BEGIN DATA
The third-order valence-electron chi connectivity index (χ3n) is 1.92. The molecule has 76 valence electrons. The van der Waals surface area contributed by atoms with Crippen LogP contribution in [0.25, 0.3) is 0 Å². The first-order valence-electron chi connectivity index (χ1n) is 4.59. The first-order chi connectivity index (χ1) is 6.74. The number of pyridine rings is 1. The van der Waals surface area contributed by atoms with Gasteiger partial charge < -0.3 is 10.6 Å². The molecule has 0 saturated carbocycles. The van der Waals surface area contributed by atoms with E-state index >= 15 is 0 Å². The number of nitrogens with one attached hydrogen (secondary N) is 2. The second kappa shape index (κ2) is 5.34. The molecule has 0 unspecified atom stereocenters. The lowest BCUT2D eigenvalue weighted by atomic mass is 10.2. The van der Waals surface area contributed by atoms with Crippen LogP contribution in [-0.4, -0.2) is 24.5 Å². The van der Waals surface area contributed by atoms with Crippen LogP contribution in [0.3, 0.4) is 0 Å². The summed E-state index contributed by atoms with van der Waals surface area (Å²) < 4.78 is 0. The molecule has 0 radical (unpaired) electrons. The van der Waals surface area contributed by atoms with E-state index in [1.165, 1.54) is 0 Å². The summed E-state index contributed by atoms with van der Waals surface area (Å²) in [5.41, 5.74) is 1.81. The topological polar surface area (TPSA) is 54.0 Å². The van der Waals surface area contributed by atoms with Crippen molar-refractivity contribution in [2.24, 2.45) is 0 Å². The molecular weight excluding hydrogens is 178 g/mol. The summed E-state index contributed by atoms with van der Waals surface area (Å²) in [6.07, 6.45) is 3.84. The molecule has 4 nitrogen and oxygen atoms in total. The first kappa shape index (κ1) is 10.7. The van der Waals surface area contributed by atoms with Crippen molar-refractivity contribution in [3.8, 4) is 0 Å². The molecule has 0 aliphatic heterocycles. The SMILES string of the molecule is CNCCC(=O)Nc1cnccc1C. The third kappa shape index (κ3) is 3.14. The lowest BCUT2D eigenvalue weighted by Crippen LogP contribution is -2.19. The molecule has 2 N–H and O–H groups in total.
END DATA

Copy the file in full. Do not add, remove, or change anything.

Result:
The third-order valence-electron chi connectivity index (χ3n) is 1.92. The molecule has 76 valence electrons. The van der Waals surface area contributed by atoms with Crippen LogP contribution in [0.25, 0.3) is 0 Å². The first-order valence-electron chi connectivity index (χ1n) is 4.59. The first-order chi connectivity index (χ1) is 6.74. The number of pyridine rings is 1. The van der Waals surface area contributed by atoms with Gasteiger partial charge < -0.3 is 10.6 Å². The molecule has 0 saturated carbocycles. The van der Waals surface area contributed by atoms with E-state index >= 15 is 0 Å². The number of nitrogens with one attached hydrogen (secondary N) is 2. The second kappa shape index (κ2) is 5.34. The molecule has 0 unspecified atom stereocenters. The lowest BCUT2D eigenvalue weighted by atomic mass is 10.2. The van der Waals surface area contributed by atoms with Crippen LogP contribution in [-0.4, -0.2) is 24.5 Å². The van der Waals surface area contributed by atoms with Crippen LogP contribution in [0.3, 0.4) is 0 Å². The summed E-state index contributed by atoms with van der Waals surface area (Å²) < 4.78 is 0. The molecule has 0 radical (unpaired) electrons. The van der Waals surface area contributed by atoms with E-state index in [1.165, 1.54) is 0 Å². The summed E-state index contributed by atoms with van der Waals surface area (Å²) in [5.41, 5.74) is 1.81. The topological polar surface area (TPSA) is 54.0 Å². The van der Waals surface area contributed by atoms with Crippen molar-refractivity contribution in [2.24, 2.45) is 0 Å². The molecular weight excluding hydrogens is 178 g/mol. The summed E-state index contributed by atoms with van der Waals surface area (Å²) in [6.07, 6.45) is 3.84. The molecule has 4 nitrogen and oxygen atoms in total. The first kappa shape index (κ1) is 10.7. The van der Waals surface area contributed by atoms with Crippen molar-refractivity contribution in [3.8, 4) is 0 Å². The molecule has 0 aliphatic heterocycles. The SMILES string of the molecule is CNCCC(=O)Nc1cnccc1C. The third kappa shape index (κ3) is 3.14. The lowest BCUT2D eigenvalue weighted by Crippen LogP contribution is -2.19. The molecule has 2 N–H and O–H groups in total.